The neighborhood elementary school PTA has an annual operating budget of $25K, the largest portion of which funds drama programming for every grade level, including 6-9 weeks of instruction and performance (when developmentally appropriate) per grade, with __ students in each class (every student participates in the program, which is endorsed by the grade-level teachers.) Additional PTA funding includes a highly-attended fall festival, art supplies, popcorn sales, and other classroom expenditures.
From my friend's enrollment estimates, costs can be divided as follows:
By comparison, the local privately-run youth theater charges $300 for a six-week course and performance (though they offer a low instructor-to-student ratio of 1:10). The parks department also runs a program charging $150 per student (of an unknown ratio, but one would presume there are more kids per class).
The resources at my friend's disposal include printing subsidized by the PTA, distribution by teachers to families via student backpacks, inclusion in the weekly PTA e-newsletter and monthly printed PTA newsletter, promotion through PTA social media, and use of the school district's auto-dial phone messaging. (By virtue of personal experience, we agreed that use of the latter would more likely repel potential donors than happily inform them.)
Also based on personal experience, she and I agreed that an "ask" letter for a purpose such as the annual fund is best conveyed in an easily-digestible single page. In the busy world of families and an overabundance of general information, concise communications are the most effective in grabbing attention and inspiring action.
We next discussed who, specifically, would sign the letter. As a fall fundraiser that is due to wrap up by Thanksgiving, we are too near deadlines to identify grade-level fundraising "champions," though that might be ideal to plan for the next year. However, a sprinkling of endorsements (for the drama program, the value of PTA, or the annual fund drive) representing a range of grades should suffice to connect each family to the contents of the letter. A signature by the PTA president or, alternately, the annual fund chairs, should suffice.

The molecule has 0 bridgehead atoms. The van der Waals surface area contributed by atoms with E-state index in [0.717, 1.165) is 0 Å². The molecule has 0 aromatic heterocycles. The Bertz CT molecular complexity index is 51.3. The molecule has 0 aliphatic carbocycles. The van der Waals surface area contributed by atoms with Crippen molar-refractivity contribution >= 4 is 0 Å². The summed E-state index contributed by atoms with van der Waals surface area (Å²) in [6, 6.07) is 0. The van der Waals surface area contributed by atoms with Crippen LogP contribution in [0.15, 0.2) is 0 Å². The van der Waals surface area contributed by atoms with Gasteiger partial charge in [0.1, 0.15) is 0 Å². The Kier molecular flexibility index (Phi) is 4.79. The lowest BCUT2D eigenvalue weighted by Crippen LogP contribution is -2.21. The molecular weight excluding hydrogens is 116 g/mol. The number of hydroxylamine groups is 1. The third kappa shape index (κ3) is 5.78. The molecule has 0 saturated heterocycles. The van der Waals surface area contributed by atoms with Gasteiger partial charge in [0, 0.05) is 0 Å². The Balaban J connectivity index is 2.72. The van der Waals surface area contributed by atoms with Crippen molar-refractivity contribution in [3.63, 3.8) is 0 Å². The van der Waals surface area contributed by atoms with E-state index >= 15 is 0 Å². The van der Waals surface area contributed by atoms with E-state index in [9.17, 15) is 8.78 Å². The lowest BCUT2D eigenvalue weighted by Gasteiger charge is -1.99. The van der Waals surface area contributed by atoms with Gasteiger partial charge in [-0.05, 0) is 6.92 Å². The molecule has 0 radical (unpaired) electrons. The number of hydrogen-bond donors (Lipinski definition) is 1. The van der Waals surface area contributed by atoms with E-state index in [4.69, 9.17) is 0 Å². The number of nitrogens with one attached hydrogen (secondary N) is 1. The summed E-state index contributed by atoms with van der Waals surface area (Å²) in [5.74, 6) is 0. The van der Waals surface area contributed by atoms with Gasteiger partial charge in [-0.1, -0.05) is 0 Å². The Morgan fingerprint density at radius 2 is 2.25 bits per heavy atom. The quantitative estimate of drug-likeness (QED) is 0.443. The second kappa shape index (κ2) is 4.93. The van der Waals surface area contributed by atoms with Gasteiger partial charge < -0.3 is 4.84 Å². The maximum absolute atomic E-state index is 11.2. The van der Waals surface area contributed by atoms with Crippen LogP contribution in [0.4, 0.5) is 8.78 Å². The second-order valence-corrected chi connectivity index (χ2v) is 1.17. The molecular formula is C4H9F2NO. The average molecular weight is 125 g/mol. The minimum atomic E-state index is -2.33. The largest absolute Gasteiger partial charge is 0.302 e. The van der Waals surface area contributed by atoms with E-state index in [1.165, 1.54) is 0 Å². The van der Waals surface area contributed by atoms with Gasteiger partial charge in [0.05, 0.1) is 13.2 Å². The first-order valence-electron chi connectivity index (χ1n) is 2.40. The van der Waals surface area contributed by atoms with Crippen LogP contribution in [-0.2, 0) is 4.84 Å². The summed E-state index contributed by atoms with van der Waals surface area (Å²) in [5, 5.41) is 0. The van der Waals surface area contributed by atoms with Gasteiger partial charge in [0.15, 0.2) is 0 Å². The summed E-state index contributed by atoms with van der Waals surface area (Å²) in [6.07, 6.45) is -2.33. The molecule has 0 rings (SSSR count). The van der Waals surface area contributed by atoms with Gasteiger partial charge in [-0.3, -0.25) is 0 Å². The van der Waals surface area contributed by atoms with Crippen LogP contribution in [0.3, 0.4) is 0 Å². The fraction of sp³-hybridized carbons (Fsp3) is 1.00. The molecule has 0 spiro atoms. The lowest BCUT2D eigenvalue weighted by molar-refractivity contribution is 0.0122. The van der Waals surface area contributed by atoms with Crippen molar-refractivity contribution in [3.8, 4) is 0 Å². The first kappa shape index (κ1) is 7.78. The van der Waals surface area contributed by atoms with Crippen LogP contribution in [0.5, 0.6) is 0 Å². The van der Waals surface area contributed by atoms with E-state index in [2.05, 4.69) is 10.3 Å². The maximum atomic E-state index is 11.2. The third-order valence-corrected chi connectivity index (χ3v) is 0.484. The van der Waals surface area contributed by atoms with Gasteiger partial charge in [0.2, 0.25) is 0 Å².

In addition to endorsements, the letter will include an overview of the items supported by PTA funding and ask for every family to contribute an amount that will be unique to each family situation, recognizing that some can give a $1 and others $1,000. We'll also be sure to include suggested giving levels (see sample letter, below).
Another popular approach is to tie giving levels to budget line items, such as "$2 buys a theater prop for one student." While this method offers a tangible connection for donors, one must carefully craft the message, lest tax audits question why each $2 donation wasn't matched to individual prop acquisitions. (Your 501(c)(3) status is valuable, so tread carefully!)
Here's our basic letter:
And with that, here's our timeline:
- Obtain teacher endorsements
- If you have a school supporter who is a graphic designer, invite him or her to jazz up a pie charge or create an infographic for your fundraising drive
- Set up online payment system (such as Amazon Simple Pay Donations) and embed in PTA website
- Confirm PTA's use of Square
- Craft printed letter (see above for sample letter)
- Obtain buy-in on method of public recognition (donation amounts could be added as paper leaves to an artful tree, donor names could be included on a continually updated thank-you list near the payment drop box, a fund thermometer could be attached to the front door - visit my Pinterest board for ideas)
- Echo letter language on website
- Create FAQs for website (including explanations about other school fundraising separate from PTA, such as the kindergarten aide fund and fifth grade camp)
- Schedule series of weekly e-newsletter and newsletter announcements that include links to online payment (hint: make URL visually palatable with Goo.gl), directions to the drop box in the front office, and dates when donors can physically hand over cash, checks, or credit cards (such as school events, publicized playground appearances, or PTA meetings)
- Create payment drop box
- Create promotional posters
- Schedule a series of social media promotions that link to online payment and encourage use of a custom hashtag
- Oct 3 - After final proof-reading, deliver to printer
- Oct 10 - Deliver printed letters to teachers
- Oct 13 - Have teachers send letters home with students, place donations drop box in front office
- Oct 14 - Present talking points to PTA board, hang annual giving posters in hallways
- Oct 15-17 - Check drop box daily during conference week
- Oct 24 - Provide credit card donation method at Fall Festival
- Nov 21 - Last push for donations
(Thanksgiving is the following week, after which the PTA historically sees a dramatic decline in donations)
We hope you find this useful for your school initiatives! Happy fundraising!